What is the Bayeux Tapestry?
The Bayeux Tapestry is a very large piece of embroidered cloth. The embroidery on the cloth depicts the events that led up to the Norman Conquest of England and part of the conquest itself. The tapestry ends with its depiction of the Battle of Hastings, which was the major battle of the Norman Conquest.
In 1066, Normans led by a man now known as William the Conqueror, who was the Duke of Normandy at the time, invaded England. They met King Harold of England’s forces in battle at Hastings in October of that year and defeated Harold very decisively. From that time, William was effectively the ruler of England.
The Bayeux Tapestry is a tapestry with embroidered pictures that depict these events. It was created in England, most likely in the 1070s, and the artwork is done in English/Anglo-Saxon style. The tapestry is extremely large. It is not very tall, being only about 20 inches high, but it is around 230 feet long. The tapestry is one of the greatest examples of Anglo-Saxon art as well as a contemporary depiction of the events of the Norman Conquest.
The Bayeux Tapestry is an embroidered cloth tapestry that shows the narrative of the Norman Invasion at the end of the Anglo-Saxon era in 1066. While the creator of the Tapestry is anonymous and the exact date of the sewing is unknown, it has helped scholars understand the progression and development of the British culture from invasion to the settling of the Medieval era.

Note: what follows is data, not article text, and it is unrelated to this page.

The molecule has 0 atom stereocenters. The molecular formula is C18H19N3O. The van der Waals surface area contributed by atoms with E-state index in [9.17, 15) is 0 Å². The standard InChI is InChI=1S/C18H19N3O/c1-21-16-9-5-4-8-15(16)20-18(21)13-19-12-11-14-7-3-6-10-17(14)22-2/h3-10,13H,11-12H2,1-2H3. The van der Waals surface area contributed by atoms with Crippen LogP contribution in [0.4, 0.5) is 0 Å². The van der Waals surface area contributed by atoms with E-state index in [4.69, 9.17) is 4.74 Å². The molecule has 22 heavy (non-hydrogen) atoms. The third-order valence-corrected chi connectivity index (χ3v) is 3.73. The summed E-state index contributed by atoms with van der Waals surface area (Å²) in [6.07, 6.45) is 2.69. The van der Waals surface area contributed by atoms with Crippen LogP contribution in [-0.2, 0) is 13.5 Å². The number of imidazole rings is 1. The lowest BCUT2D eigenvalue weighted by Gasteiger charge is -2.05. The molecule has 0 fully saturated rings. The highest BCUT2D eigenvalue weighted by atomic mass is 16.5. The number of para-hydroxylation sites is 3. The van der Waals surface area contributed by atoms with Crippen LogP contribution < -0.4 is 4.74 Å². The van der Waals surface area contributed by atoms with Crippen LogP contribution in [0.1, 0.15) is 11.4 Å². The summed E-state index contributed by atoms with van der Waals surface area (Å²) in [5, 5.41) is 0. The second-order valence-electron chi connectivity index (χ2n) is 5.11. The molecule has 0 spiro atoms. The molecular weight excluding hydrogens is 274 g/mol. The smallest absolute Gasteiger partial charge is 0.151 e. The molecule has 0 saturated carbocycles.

The Tapestry shows scholars the development of technology of the time period, the battle tactics, and cultural information that comes from these cultures. Since little information has survived from the Angles, Saxons, Vikings, and other nomadic tribes during this era, this Tapestry allows us insight to where our current English language stemmed from, Old English.
Many believe that the tapestry is not 100% valid since it is sewn from the perception of the victor of the Battle of Hastings. Throughout the piece there are many contradicting images (very common in Anglo-Saxon cultures...Pagan vs. Christianity) that make it very peculiar for scholars to study, but also could be frustrating with not having a clear depiction to allow us to explore the historical basis of this interesting society.
See image for other characteristics.